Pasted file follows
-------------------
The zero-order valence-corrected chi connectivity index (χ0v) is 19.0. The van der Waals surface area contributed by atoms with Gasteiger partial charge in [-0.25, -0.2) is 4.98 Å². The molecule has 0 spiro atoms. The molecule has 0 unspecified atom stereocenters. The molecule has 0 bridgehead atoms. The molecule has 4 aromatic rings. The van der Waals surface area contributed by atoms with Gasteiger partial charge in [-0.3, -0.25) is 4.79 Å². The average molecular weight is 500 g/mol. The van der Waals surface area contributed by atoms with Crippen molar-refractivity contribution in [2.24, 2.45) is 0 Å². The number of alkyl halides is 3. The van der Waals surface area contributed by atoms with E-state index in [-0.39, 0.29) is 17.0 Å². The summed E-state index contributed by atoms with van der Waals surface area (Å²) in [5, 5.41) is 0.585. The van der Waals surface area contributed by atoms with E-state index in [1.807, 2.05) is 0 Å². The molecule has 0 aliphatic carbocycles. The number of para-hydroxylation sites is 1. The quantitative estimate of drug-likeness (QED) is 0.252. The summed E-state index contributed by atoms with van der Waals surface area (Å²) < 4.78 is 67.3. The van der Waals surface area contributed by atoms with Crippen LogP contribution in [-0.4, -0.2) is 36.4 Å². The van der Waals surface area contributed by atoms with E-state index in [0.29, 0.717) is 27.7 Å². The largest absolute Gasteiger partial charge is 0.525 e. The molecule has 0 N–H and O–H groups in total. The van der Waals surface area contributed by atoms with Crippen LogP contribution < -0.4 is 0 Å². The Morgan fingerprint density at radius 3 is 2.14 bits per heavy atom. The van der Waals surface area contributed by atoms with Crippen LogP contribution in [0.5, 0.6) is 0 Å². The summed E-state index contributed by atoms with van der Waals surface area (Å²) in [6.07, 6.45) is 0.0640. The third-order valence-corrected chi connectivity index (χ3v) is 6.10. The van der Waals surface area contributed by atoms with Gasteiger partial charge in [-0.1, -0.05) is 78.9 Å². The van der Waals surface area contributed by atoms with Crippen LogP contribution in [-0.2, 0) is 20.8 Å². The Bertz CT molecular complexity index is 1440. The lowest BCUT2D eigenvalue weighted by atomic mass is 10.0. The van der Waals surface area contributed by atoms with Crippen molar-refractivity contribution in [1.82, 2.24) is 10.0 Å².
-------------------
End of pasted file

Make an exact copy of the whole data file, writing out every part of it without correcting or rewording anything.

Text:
The zero-order valence-corrected chi connectivity index (χ0v) is 19.0. The van der Waals surface area contributed by atoms with Gasteiger partial charge in [-0.25, -0.2) is 4.98 Å². The molecule has 0 spiro atoms. The molecule has 0 unspecified atom stereocenters. The molecule has 0 bridgehead atoms. The molecule has 4 aromatic rings. The van der Waals surface area contributed by atoms with Gasteiger partial charge in [-0.3, -0.25) is 4.79 Å². The average molecular weight is 500 g/mol. The van der Waals surface area contributed by atoms with Crippen molar-refractivity contribution in [2.24, 2.45) is 0 Å². The number of alkyl halides is 3. The van der Waals surface area contributed by atoms with E-state index in [-0.39, 0.29) is 17.0 Å². The summed E-state index contributed by atoms with van der Waals surface area (Å²) in [5, 5.41) is 0.585. The van der Waals surface area contributed by atoms with E-state index in [1.807, 2.05) is 0 Å². The molecule has 0 aliphatic carbocycles. The number of para-hydroxylation sites is 1. The quantitative estimate of drug-likeness (QED) is 0.252. The summed E-state index contributed by atoms with van der Waals surface area (Å²) < 4.78 is 67.3. The van der Waals surface area contributed by atoms with Crippen LogP contribution in [-0.4, -0.2) is 36.4 Å². The van der Waals surface area contributed by atoms with E-state index in [0.29, 0.717) is 27.7 Å². The largest absolute Gasteiger partial charge is 0.525 e. The molecule has 0 N–H and O–H groups in total. The van der Waals surface area contributed by atoms with Crippen LogP contribution < -0.4 is 0 Å². The Morgan fingerprint density at radius 3 is 2.14 bits per heavy atom. The van der Waals surface area contributed by atoms with Crippen LogP contribution in [0.5, 0.6) is 0 Å². The summed E-state index contributed by atoms with van der Waals surface area (Å²) in [6.07, 6.45) is 0.0640. The third-order valence-corrected chi connectivity index (χ3v) is 6.10. The van der Waals surface area contributed by atoms with Gasteiger partial charge in [-0.1, -0.05) is 78.9 Å². The van der Waals surface area contributed by atoms with Crippen LogP contribution in [-0.2, 0) is 20.8 Å². The Bertz CT molecular complexity index is 1440. The lowest BCUT2D eigenvalue weighted by atomic mass is 10.0. The van der Waals surface area contributed by atoms with Crippen molar-refractivity contribution in [1.82, 2.24) is 10.0 Å².